On days like today, when misty rain alternates with brief periods of sunlight, I sometimes think about this cleverly designed “Sky” umbrella. It was created in 1992, by graphic designers Tibor Kalman and Emmanuela Frattini Magnusson, and I’ve probably been admiring it almost as long as it’s been sold at the Museum of Modern Art’s gift shop.
The umbrella appears completely conventional from a distance: black exterior, curved wood handle. If you’re actually standing under it, however, or if you pass close by someone carrying it on the sidewalk, you can see that the underside or interior is patterned to look like a clear blue sky with fluffy clouds.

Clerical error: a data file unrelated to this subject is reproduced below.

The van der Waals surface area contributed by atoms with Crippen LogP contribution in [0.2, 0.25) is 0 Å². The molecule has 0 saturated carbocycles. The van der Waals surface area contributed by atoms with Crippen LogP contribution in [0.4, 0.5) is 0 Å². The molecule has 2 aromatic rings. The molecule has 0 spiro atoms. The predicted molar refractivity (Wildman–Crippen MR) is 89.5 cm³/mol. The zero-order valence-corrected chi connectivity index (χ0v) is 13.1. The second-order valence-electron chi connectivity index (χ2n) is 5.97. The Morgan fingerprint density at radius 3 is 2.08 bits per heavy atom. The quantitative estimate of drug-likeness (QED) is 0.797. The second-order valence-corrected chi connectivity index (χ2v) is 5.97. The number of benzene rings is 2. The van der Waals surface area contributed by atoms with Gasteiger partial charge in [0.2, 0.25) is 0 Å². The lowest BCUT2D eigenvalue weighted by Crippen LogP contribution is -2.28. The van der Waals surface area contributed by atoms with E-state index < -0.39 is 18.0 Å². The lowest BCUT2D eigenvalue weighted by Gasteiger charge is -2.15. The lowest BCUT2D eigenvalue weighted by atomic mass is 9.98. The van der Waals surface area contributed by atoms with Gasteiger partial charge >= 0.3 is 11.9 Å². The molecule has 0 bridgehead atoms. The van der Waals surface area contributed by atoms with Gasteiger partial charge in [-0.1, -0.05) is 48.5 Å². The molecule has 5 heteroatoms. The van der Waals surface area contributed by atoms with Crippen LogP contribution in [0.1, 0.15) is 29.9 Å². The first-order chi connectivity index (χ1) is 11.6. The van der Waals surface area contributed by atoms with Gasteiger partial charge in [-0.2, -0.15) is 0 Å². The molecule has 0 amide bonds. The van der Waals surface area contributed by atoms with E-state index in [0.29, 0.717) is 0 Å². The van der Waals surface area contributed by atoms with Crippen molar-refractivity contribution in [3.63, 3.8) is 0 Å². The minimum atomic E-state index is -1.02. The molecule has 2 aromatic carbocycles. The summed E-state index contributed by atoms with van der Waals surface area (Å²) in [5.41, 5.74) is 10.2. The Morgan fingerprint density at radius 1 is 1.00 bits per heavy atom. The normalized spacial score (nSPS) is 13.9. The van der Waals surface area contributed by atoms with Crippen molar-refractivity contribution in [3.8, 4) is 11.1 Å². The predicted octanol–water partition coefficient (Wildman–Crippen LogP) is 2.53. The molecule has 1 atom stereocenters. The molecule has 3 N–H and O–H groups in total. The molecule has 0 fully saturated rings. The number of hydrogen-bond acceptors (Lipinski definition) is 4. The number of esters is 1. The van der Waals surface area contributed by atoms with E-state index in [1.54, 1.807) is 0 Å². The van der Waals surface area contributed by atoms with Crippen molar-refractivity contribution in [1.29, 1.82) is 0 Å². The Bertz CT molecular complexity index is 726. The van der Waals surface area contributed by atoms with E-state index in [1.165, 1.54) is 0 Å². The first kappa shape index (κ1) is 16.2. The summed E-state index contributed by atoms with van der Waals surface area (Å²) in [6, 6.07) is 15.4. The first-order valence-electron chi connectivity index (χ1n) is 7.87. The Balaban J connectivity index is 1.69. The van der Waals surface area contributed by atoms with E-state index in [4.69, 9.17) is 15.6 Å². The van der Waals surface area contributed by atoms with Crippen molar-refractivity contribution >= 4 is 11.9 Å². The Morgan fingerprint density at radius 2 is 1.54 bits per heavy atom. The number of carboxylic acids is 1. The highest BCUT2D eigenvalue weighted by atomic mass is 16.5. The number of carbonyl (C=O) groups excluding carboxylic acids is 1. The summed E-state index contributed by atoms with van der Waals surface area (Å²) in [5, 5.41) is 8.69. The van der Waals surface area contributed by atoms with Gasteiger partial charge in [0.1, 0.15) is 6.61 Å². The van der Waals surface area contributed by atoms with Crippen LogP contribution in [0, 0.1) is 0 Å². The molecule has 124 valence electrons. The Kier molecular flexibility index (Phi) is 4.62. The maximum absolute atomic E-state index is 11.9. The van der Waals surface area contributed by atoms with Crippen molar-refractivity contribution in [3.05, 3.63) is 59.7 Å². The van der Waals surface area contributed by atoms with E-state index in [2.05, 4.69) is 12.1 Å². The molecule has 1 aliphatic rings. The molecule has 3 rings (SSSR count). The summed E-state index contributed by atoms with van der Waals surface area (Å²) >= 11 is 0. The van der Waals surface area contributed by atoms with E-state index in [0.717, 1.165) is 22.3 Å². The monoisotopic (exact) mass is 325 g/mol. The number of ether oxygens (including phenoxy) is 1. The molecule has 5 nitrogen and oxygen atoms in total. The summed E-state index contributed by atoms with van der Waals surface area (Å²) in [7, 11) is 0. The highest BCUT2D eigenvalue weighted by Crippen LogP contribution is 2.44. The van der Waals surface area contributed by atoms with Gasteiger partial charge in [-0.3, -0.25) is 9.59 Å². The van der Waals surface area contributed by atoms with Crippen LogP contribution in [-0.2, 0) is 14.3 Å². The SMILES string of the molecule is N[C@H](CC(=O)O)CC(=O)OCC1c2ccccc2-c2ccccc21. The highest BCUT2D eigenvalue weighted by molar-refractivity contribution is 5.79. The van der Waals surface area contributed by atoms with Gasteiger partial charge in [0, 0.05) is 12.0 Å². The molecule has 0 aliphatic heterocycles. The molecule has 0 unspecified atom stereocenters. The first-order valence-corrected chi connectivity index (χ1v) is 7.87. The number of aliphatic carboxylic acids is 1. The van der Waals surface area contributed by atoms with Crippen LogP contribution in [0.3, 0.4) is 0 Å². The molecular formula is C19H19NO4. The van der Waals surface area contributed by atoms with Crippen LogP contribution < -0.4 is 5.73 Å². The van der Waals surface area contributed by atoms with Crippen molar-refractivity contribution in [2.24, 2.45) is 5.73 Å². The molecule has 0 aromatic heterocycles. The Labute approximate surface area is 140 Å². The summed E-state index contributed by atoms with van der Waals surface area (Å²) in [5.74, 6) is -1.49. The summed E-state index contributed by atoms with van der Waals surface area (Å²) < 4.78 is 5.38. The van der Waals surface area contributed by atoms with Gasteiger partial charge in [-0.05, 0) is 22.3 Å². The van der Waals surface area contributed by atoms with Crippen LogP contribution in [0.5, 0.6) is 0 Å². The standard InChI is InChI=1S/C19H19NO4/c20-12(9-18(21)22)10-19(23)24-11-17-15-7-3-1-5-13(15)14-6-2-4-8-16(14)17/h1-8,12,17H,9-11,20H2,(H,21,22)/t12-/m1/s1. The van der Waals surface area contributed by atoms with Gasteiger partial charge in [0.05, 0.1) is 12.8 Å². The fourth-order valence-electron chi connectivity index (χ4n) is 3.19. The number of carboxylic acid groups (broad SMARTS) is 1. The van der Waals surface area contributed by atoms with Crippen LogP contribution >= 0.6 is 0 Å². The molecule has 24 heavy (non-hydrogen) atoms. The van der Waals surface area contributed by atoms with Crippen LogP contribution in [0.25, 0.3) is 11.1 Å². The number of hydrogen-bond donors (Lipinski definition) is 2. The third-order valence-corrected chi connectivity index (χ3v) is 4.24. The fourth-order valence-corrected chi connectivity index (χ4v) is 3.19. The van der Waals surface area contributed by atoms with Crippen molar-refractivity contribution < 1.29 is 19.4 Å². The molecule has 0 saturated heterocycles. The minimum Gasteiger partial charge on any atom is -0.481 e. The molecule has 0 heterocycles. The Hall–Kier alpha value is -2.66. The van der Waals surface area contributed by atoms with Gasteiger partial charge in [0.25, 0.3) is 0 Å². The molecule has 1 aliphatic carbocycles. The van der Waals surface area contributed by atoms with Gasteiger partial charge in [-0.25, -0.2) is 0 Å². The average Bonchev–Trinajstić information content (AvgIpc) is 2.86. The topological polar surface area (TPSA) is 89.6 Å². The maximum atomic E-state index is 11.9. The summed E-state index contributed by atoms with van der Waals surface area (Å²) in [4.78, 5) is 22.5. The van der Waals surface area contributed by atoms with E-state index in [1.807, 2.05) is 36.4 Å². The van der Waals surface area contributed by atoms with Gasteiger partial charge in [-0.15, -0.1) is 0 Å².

And, although Kalman and Frattini Magnusson aren’t making any direct references to other artists, I can’t help thinking of René Magritte, who often juxtaposed a soberly dressed businessman with dreamlike, blue-sky backgrounds.
I don’t really need a $48 umbrella, or any umbrella at all—I’m getting plenty of use out of the standard-issue, collapible black model that I purcased at a shoeshine stand—but I do think the Sky umbrella would be a cheery piece of fantasy to carry on a bleak and windy day.
Images: Sky Umbrella, via MoMA online store; René Magritte, Delcalcomania (1966), via Wikipaintings.